When I can, I dip my toe into the world of short films and I’m beginning to love the art form and the efficiency of its skill. Merely scratching the surface of this form of film medium, among the handful I saw and reviewed this year, Not Yet was a five-star gem. Picture one of those expressive and imaginary Pixar shorts that open their films and apply live-action human emotion to it That will give you a taste of Not Yet. My full review has a link to the short for you to see for yourself. I promise nothing but smiles.
BEST LESSON: THE IMMENSE CHALLENGES OF CHEERING SOMEONE UP— Some folks are tough nuts to crack in the cheer department. Add the physical drain and toll of illness into that equation of happiness and the challenge is even greater. Self-deprecating humor in this situation often works in spades, but there’s one action that’s even better: Love. In Not Yet, you have a man that unabashedly loves his wife with every ounce of willingness and companionship. Love always wins the best cheers.
DON SHANAHAN is a Chicago-based film critic writing on his website Every Movie Has a Lesson. As an elementary educator by day, Don writes his movie reviews with life lessons in mind, from the serious to the farcical. He is a proud member and one of the founders of the Chicago Independent Film Critics Circle. As a contributor here on Feelin’ Film, he’s going to expand those lessons to current movie news and trends. Find “Every Movie Has a Lesson” on Facebook, Twitter, Medium, and Creators Media.
As I sat down to write this list, I asked myself why these particular films stood out to me. I realized that each one of them for one reason or another are compelling enough to merit an almost immediate re-watch. The experience was enough to make we want to repeat it, maybe because I missed something, maybe because I wanted to feel a certain emotion again. With that said, here are my top 10 movies for 2017.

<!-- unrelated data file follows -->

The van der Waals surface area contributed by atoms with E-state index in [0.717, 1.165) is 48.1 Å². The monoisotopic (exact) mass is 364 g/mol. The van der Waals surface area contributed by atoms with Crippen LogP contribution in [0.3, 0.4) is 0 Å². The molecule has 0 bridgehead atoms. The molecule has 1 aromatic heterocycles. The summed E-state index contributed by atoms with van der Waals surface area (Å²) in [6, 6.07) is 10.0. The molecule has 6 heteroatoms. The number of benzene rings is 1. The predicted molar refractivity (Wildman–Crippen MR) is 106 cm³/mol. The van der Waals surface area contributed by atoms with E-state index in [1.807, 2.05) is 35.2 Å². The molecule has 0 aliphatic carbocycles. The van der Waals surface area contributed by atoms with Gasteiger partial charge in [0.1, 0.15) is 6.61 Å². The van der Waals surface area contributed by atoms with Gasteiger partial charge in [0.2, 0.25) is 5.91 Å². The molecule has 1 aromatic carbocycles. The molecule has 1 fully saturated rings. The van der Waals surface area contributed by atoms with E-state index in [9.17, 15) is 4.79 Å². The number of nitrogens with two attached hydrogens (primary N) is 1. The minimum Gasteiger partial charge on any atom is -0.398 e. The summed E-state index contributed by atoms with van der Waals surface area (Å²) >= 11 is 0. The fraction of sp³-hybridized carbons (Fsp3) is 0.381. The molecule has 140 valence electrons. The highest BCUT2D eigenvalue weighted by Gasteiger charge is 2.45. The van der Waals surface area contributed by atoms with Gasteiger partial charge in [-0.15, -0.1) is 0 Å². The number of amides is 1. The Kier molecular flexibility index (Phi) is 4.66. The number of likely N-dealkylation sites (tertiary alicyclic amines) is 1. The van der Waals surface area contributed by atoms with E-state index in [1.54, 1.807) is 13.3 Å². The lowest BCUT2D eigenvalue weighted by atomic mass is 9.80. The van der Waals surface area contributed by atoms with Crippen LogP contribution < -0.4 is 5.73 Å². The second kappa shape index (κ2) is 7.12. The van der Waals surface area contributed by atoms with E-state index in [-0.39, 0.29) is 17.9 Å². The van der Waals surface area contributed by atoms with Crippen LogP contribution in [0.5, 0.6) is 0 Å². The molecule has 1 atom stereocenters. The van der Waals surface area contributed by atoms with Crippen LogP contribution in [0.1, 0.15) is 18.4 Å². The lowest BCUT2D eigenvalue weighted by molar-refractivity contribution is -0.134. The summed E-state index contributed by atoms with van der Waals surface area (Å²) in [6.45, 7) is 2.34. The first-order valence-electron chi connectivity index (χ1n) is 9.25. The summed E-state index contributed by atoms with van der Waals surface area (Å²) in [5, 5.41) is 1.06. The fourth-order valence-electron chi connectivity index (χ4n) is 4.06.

10. Baby Driver
2017 introduced me to the cinematic world of Edgar Wright, with a first time viewing of Scott Pilgrim vs The World. With the excitement of that film still fresh in my brain, Baby Driver made its way to the big screen. While I wouldn’t say the movie as a whole wowed me, what drew me in was something that Wright does well, and that is using non-human components to bring his story to life. Scott Pilgrim personifies its protagonists life in the form of a video game world, complete with power ups and super powers (if you could call them that). Baby Driver uses music as it’s supporting cast in a way that few other films do. Where many soundtracks accent scenes and fill in gaps aurally, the music itself feels like a necessary part of the team we are introduced to, and without it, the team feels less impactful. That creativity alone makes Baby Driver worthy of being on my list.
09. Molly’s Game
Aaron Sorkin is writing a new screenplay? Yes please. Wait, he’s also directing the film? Count me in. It’s a biopic that involves gambling? Why are you still talking? Molly’s Game was a late arrival to the theater this year, but I was anxiously awaiting it’s release since I heard it announced back in September. Finally getting a chance to see it did not disappoint. And how could it? Jessica Chastain and Idris Elba are fantastic bringing the energy of Sorkin’s screenplay to life. There are moments of real heartache, surprise, and tenderness that I didn’t expect. The story itself is compelling and entertaining, two solid character traits of a successful biopic. It’s one that I can’t wait to see again when it hits home video.